I wanted to respond to those of you who are frustrated about the fact that we haven’t publicly released the Windows Phone 8 SDK. This year we’ve taken the approach of unveiling the new features of the OS as close to device availability as possible.  Unfortunately we can’t release the SDK without revealing all of the new features and capabilities.  I recognize this is a departure from how we’ve operated in years past and some of you are questioning our thinking.  That’s ok – let me give you a little more to consider.

Windows Phone 8 was designed to run the apps written with the Windows Phone 7 SDK which is available today.  Right now and for most devs the high-volume app development opportunity remains on the Windows Phone 7 SDK because these apps will run on phones available later this year, regardless of what OS version is on the phone.  If you want to help make sure your Windows Phone 7 app runs well on Windows Phone 8, when it is released, you’ll want to take a look at the Sept 12th post from Andrew Whitechapel . And while I know you want to test your app in our new emulator, the reality is that you will also want to do final testing with Windows Phone 8 devices which are not yet in market.

There are also devs who want to jump on new Windows Phone 8 technologies before anyone has bought a device, which is fantastic.  This is why we’re doing the early Preview Program. For those who don’t get the Windows Phone 8 SDK via the program, we will get the final SDK out in time for you to capitalize on the wave of new devices.

Thanks for your interest in Windows Phone!

Todd makes several good points in his comment:

  1. The biggest opportunity right now for Windows Phone developers is the 7.x generation of devices.
  2. They can’t release the Windows Phone 8 SDK without developers figuring out what the platform has on offer.

Unfortunately, the comment still completely misses the point. Firstly, even if I am going to target Windows Phone 7.x generation devices, I still want to work within the latest version of Microsoft’s IDE. Developers don’t just write Windows Phone applications, they build the backends which support those applications and when your vendor doesn’t continually bring their SDKs up to a level where you can use a single IDE they are effectively introducing a productivity burden. I want an updated SDK which allows me to use Visual Studio 2012, I’m actually less concerned about the Windows Phone 8 specifics right now.

The other point, which has been raised by others is that by sharing the SDK with some developers, they are effectively sharing the SDK with all developers. We are already hearing rumours about WP8 devices being found in the wild. It is possible that these are just unfounded rumours, but it definitely appears like they have RTM’d the operating system. Sorry guys – you can’t contain this stuff it will leak out. Developers will be pissed if they are the last to know – it is a great way to completely screw an product eco-system and fill it with ill-will.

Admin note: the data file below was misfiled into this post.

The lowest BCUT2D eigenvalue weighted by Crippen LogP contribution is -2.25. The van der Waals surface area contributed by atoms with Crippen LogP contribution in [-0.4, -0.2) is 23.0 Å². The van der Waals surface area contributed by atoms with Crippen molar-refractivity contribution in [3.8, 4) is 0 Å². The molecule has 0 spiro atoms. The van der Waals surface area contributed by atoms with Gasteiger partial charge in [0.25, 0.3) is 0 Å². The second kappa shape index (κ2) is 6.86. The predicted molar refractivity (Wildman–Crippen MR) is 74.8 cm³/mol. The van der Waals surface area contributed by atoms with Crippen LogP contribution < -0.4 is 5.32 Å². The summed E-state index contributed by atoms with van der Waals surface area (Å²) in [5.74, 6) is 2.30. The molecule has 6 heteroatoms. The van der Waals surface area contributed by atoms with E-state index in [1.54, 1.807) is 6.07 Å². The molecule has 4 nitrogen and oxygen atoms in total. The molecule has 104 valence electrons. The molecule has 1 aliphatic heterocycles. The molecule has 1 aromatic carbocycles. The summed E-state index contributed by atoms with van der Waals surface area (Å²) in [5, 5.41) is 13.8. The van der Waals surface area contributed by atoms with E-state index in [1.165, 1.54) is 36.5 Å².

So where are we after my previous post? Nowhere. I had hoped that Microsoft would quickly switch strategies and open up access to the SDK as soon as it was ready (so no super secret preview program). That is looking less and less likely now. Not only that, but it appears that Microsoft is suggesting that we should be happy and target the mobile platform with the most opportunity (see highlighted second in Todd’s comment). Fair enough – here are some statistics for you to consider (according to the Mobile Mix report):

  • 46% Android
  • 34% iPhone
  • 15% BlackBerry
  • 4% Windows
  • 1% Symbian

Time to leap to action! Go and download the Android SDK and the iOS SDK.

Windows Phone 8 SDK? Srsly?

The Windows Phone 8 SDK Preview program is now open. Except you can’t download the bits, and it isn’t the least bit open. If you are a software developer that has been loyal to the Microsoft platform for years (or decades) you have the right to be pissed.

Many developers have been eagerly waiting for the release of an updated SDK for Windows Phone. Microsoft didn’t see fit to release an update with Visual Studio 2012 so that developers could use the latest IDE to target Windows Phone 7.x, and so an updated SDK was really overdue.

Unfortunately on the 5th of September Microsoft announced that they would only be opening up the Windows Phone 8 SDK in preview mode to a select few, basically cutting off those who had been waiting for an update in the SDK to start work on their projects (whether they are Windows Phone 7.x or Windows Phone 8.x). The overwhelming reaction of developers commenting on that post and today’s update was clear (epic fail).

In order to get access to the SDK you need the following:

  1. Publisher Name
  2. Dev Center Publisher GUID
  3. Registered Country
  4. Application Name
  5. Application GUID

As an MVP I’m used to filling in forms on the Microsoft Connect, but normally it is just basic demographic and organisation information. This is a whole new level and it basically excludes a lot of really passionate developers from getting access. The form of course is not the only blocker, Microsoft then needs to “select you” because it’s not just a case of filling in the form and automatically getting access to the bits.

The Windows Phone 8 SDK preview is not open, its closed. Period.

Sure the marketing folks in charge of this decision are quickly reconsidering their options. Firstly – the requirement to go through this process will detract from developer adoption of their platform. Right now they are getting a strong reaction from a small number of developers passionate enough give a crap.

I’m already feeling cheated having paid good money (USD$99) to get access to the Windows Phone Dev Center, only to have Microsoft completely drop the ball on SDK updates after the RTM of Visual Studio 2012.

Right now Microsoft has sub-10% market share in the mobile operating system space. This strategy of locking loyal developers out of the platform updates (combined with not releasing updates to existing tools) is completely wrong-headed.